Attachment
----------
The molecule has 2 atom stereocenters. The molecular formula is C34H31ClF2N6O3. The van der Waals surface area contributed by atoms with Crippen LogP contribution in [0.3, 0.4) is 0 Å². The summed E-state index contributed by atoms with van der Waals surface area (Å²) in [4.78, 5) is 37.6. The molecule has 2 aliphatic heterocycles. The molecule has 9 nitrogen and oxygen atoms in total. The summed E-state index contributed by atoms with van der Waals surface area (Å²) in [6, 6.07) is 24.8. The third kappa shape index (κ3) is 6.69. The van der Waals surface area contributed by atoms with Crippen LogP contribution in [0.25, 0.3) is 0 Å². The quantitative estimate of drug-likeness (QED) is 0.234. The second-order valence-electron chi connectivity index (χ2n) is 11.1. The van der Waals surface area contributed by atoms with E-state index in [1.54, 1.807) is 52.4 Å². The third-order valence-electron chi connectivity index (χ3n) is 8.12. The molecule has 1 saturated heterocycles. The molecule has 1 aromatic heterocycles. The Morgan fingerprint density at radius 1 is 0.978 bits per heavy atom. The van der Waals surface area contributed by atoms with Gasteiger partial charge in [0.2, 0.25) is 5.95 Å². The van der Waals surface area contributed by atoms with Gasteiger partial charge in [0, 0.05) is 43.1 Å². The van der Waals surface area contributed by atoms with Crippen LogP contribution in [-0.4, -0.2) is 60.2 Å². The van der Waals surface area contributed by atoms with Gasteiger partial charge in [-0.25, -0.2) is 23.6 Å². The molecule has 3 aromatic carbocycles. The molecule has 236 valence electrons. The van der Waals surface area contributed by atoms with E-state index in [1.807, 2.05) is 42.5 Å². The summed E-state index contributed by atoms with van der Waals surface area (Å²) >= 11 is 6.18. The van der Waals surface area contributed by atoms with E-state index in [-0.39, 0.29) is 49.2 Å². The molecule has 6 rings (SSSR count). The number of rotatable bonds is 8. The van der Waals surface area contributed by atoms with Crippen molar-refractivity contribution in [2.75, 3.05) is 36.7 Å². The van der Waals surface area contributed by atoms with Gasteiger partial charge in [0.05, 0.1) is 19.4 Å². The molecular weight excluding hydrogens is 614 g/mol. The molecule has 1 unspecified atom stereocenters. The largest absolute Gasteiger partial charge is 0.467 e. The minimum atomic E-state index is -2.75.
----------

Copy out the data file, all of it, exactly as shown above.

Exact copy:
The molecule has 2 atom stereocenters. The molecular formula is C34H31ClF2N6O3. The van der Waals surface area contributed by atoms with Crippen LogP contribution in [0.3, 0.4) is 0 Å². The summed E-state index contributed by atoms with van der Waals surface area (Å²) in [4.78, 5) is 37.6. The molecule has 2 aliphatic heterocycles. The molecule has 9 nitrogen and oxygen atoms in total. The summed E-state index contributed by atoms with van der Waals surface area (Å²) in [6, 6.07) is 24.8. The third kappa shape index (κ3) is 6.69. The van der Waals surface area contributed by atoms with Crippen LogP contribution in [0.25, 0.3) is 0 Å². The quantitative estimate of drug-likeness (QED) is 0.234. The second-order valence-electron chi connectivity index (χ2n) is 11.1. The van der Waals surface area contributed by atoms with E-state index in [1.54, 1.807) is 52.4 Å². The third-order valence-electron chi connectivity index (χ3n) is 8.12. The molecule has 1 saturated heterocycles. The molecule has 1 aromatic heterocycles. The Morgan fingerprint density at radius 1 is 0.978 bits per heavy atom. The van der Waals surface area contributed by atoms with Gasteiger partial charge in [0.2, 0.25) is 5.95 Å². The van der Waals surface area contributed by atoms with Gasteiger partial charge in [0, 0.05) is 43.1 Å². The van der Waals surface area contributed by atoms with Crippen LogP contribution in [-0.4, -0.2) is 60.2 Å². The van der Waals surface area contributed by atoms with Gasteiger partial charge in [-0.25, -0.2) is 23.6 Å². The molecule has 3 aromatic carbocycles. The molecule has 236 valence electrons. The van der Waals surface area contributed by atoms with E-state index in [1.807, 2.05) is 42.5 Å². The summed E-state index contributed by atoms with van der Waals surface area (Å²) >= 11 is 6.18. The van der Waals surface area contributed by atoms with E-state index in [-0.39, 0.29) is 49.2 Å². The molecule has 6 rings (SSSR count). The number of rotatable bonds is 8. The van der Waals surface area contributed by atoms with Crippen molar-refractivity contribution in [2.75, 3.05) is 36.7 Å². The van der Waals surface area contributed by atoms with Gasteiger partial charge in [0.05, 0.1) is 19.4 Å². The molecular weight excluding hydrogens is 614 g/mol. The molecule has 1 unspecified atom stereocenters. The largest absolute Gasteiger partial charge is 0.467 e. The minimum atomic E-state index is -2.75.